Hence, the decision to write this book was an easy one, inasmuch as we had previously collaborated for years on other coauthored books (Criminal Investigation and Police Administration: Structures: Processes, and Behavior). It was also an opportunity
to contribute to the discussion of some of the most important issues of our times. More
important, we thought there was room for a new book. In looking at the existing works,
they seemed somewhat disproportionately concentrated on historical aspects of terrorism
without discussing it sufficiently in a modern context. Other volumes focused on terrorism
without addressing homeland security or didn’t give enough attention to the basics, such
as “How did we get here?” Although interesting, edited volumes were typically too narrow
in scope.
We have written a book that is historical, contemporary, and exciting while also interrelating terrorism, intelligence, and homeland security. Our goal was to write a book that
focused on students—one that serves as an introductory textbook to this complex set of
topics. In doing that, we also produced a book that instructors will find easy to use.
This book has four elements that are of the utmost importance:
1. The book is written in a clear and concise manner, aimed at piquing student
interest and learning. We stay focused on our readers, providing them with both
interesting content and thought-provoking features. Embedded in the content are
Information Links to Internet sites that contain extended insights on important
topics. We wrote many case studies to illustrate chapter content and make it come
alive; and we filled each chapter with interesting pieces of information that were
directly aimed at sparking discussion. For instance, each Box ends with a compelling
question, and forces students to think about and discuss critical issues presented in
each chapter, while Quick Facts provide short doses of information that spark interest in the subject under discussion.
2. The book is compelling. This book is carefully researched and presents content from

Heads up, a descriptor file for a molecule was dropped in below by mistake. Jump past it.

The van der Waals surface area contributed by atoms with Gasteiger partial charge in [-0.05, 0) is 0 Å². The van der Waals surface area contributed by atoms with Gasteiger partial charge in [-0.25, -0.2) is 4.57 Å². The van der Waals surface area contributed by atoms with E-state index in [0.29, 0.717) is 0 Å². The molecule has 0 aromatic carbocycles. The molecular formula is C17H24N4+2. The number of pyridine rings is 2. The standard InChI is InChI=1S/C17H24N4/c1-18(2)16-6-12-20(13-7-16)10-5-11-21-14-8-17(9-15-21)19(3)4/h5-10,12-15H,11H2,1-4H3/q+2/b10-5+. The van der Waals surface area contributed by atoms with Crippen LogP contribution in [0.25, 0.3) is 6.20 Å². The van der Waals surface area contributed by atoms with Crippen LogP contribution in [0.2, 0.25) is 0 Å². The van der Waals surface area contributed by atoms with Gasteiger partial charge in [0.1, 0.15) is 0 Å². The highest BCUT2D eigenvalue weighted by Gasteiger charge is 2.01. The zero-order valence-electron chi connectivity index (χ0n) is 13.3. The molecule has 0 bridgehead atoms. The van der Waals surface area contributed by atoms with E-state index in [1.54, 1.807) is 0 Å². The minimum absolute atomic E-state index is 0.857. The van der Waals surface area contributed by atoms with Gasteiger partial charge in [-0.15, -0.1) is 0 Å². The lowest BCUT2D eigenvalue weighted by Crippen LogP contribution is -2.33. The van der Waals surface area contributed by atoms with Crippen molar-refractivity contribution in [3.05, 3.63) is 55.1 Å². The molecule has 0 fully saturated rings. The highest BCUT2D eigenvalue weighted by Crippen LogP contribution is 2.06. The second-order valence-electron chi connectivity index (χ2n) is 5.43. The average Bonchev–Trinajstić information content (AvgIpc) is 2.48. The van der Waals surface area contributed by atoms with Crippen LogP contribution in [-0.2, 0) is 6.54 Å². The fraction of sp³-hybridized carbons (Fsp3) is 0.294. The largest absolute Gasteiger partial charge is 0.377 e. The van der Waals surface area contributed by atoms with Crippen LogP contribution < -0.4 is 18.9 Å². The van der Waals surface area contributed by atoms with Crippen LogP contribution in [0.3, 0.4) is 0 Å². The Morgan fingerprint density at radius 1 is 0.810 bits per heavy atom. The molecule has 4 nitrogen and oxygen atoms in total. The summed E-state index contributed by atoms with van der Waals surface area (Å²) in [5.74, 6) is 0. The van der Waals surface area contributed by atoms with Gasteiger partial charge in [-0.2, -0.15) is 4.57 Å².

the latest findings in the literature. As important, interviews with key leaders in the
Preface
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intelligence field, heads of departments, agents within the FBI and members of local
task forces, as well as friends returning from battlefields in Iraq and Afghanistan provided keen insight into issues addressing the reality of combatting terrorism. Hence,
the book represents not only a strong scholarly approach to the study of terrorism, but
also incorporates the real-world experience of federal agents, police officers, and soldiers tasked with preventing the next terrorist attack on our country. In addition, the
photographs in each chapter were personally selected by the authors after careful attention to detailed research. To the best of our knowledge, none of these images have
previously been used in a college textbook. The pictures command attention and are
accompanied by carefully written captions that tell a story, adding value to each image.
3. The book is simultaneously historical and contemporary. We believed it was
essential for readers to understand the background of people, ideas, organizations,
and movements. At the same time, readers are provided with current information
about new issues in the field. This approach provides readers with a unified and
cutting-edge understanding of terrorism, intelligence, and homeland security
and their interrelationship. For instance, readers learn not only about the Islamic
State, a newly emerged terrorist organization in the Middle East, but also about the
historical factors that led to its development and how the international community is
responding to this new international threat.
4. The book is well organized and has unique chapters. The book is divided into four
separate parts. Part One provides a solid framework in which to understand terrorism. Because some significant threats originate in the Middle East, we provide strong
chapters that explain the geography, history, culture, and religion of this complex
area. We give significant time to understanding the complexities of Islam and the
rise of radicalization in chapters that are well written and easy to read. Part Two
focuses on terrorist groups, their organization, and their critical processes. These are
important foundational chapters that provide unique interdisciplinary discussions
on terrorist structures and strategies such as recruitment and retention of members,
lone wolf strategies, and suicide bombing attacks. We provide strong chapters that
differentiate among state-involved terrorism, single-issue terrorism, separatist or nationalist movements, and terrorism from the left and right wings. In Part Three, we
discuss America’s vulnerabilities to terrorism and present the governmental agencies
that are tasked with preventing terrorism. We discuss the intelligence community
and the myriad Constitutional issues that have sparked controversy in our country
through the USA PATRIOT Act (e.g., clandestine spying on U.S. citizens, the use of
drones, “enhanced” interrogation techniques and the abuse or torture of prisoners,
and use of the military in preventing terrorism domestically). In every case, we tried
to provide a balanced approach to understanding the issues that we face as a nation,